This year’s Best Picture is a perfect selection if the award is to represent the political climate in our nation. Many filmmakers have jumped on the bandwagon of overt content to further the phenomenon of dividing our culture with the we/they mentality—a sad commentary.

Art, when done without an overt and disrespectful agenda, helps the nation look at important issues, while uniting both sides in the name of healthy progress.

Unfortunately, The Shape of Water did not respect the audience and elevated the LGBTQ community as the new norm, which in of itself might help the pendulum swing to a healthier place, unless the lack of respect neutralizes the effort. Three Billboards shared the same valuable message without alienating or disrespecting its audience.

I’m a firm believer that films should artistically stir change through exploration, not politics. And, the award for Best Picture should be given to the best crafted film, not to the one with an in-your-face political agenda. So, call me old fashioned, because the trend is not likely to change until filmmakers that believe in the intrinsic value of storytelling get funded.

Copyright © 2018 by CJ Powers

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Where Do I Sit?


The weekend has arrived and those dating are most likely headed out to dinner and a movie, but they don’t know where to sit in the theater. Most know to avoid the first few rows and some will make sure they don’t end up in the back of the theater unless they like being remote. But few know, for which seats the director designed the movie.

Theaters range in size and shape and follow the rudimentary formats prescribed by the National Association of Theater Owners and the Motion Picture Association of America. These formats are based on screen ratios and the projector’s “throw” of light based on lumens, curvature of the lens and the screens’ reflective material.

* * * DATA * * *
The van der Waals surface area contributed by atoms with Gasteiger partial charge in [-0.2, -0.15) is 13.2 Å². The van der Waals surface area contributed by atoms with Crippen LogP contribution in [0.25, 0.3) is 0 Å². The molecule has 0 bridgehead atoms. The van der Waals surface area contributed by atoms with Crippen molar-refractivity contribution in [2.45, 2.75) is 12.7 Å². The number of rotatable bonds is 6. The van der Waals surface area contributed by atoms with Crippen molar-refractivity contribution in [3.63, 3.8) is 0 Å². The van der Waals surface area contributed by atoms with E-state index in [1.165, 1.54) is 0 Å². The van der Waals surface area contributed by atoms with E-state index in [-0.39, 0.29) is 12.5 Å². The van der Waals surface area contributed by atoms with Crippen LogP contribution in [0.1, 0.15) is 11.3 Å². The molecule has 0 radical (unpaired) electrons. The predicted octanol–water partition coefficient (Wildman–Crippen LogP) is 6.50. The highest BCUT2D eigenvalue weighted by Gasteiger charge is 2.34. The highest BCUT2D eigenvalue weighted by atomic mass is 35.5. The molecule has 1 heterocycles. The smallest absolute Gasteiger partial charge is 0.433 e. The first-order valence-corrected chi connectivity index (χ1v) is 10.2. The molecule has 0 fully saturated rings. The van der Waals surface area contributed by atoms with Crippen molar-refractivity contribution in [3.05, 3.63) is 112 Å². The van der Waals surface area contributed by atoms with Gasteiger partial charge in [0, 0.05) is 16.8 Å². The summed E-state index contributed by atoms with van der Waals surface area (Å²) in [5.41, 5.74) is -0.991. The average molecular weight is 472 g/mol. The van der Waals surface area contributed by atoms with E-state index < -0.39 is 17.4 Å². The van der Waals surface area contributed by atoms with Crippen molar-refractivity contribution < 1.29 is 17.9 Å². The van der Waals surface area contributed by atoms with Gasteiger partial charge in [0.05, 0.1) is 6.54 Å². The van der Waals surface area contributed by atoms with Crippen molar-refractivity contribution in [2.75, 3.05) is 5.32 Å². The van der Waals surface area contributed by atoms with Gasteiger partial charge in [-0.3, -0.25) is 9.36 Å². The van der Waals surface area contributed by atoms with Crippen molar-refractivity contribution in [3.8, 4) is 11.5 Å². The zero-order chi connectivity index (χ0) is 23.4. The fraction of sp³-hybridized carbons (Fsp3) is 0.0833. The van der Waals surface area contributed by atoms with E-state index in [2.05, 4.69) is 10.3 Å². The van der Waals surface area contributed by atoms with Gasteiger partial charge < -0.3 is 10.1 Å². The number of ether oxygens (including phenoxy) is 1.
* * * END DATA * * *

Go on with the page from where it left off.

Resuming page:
Let’s make it simple…

Without trying to figure out the complex formulas to determine seating placement, a well-designed theater will provide good seating about two thirds of the way back from the screen. Unfortunately that’s based on typical screens being about 20’ X 47’ and the theater having a total depth of… Nope, let’s keep it simple.

Have you ever attended the rehearsal of a stage show? Did you notice that the director always sits in a specific place? Or, how about at a concert venue, did you notice where the mixing board is located?

Microphone jacks are typically placed in the ideal location for the director to plug in his headset or microphone in professional, university and high school theaters. This gives him the closest view of the stage, while still being able to see the entire stage. If he moves closer, he can’t get the big picture. If he moves further back, he can’t focus on the detail.

In film, the same rule of thumb holds true. When a director is viewing his final mixed film, he is seated based on the screen location and surround sound speakers. Even in the mixing room the director is positioned in the ideal location and makes all the decisions based on that spot.

When the show releases to the silver screen the ideal location is about 2.5X the screen height back from the movie screen. If you select a seat in that location, you’ll notice surround speakers directly to the left and right of you. The entire movie was created based on those seats. Any other point of view changes the impact of the film.

For instance, if you don’t like horror films you can sit in the back to diminish the surprise factor and reduce the emotional pull on your heart. If you enjoy rollercoaster like action films you can move closer to the screen to keep your head moving and help your stomach churn your latest meal.

Regardless of the screening room size, you’re safe sitting 2.5X the screen height back from the screen in order to see the film as the director designed it.

© 2017 by CJ Powers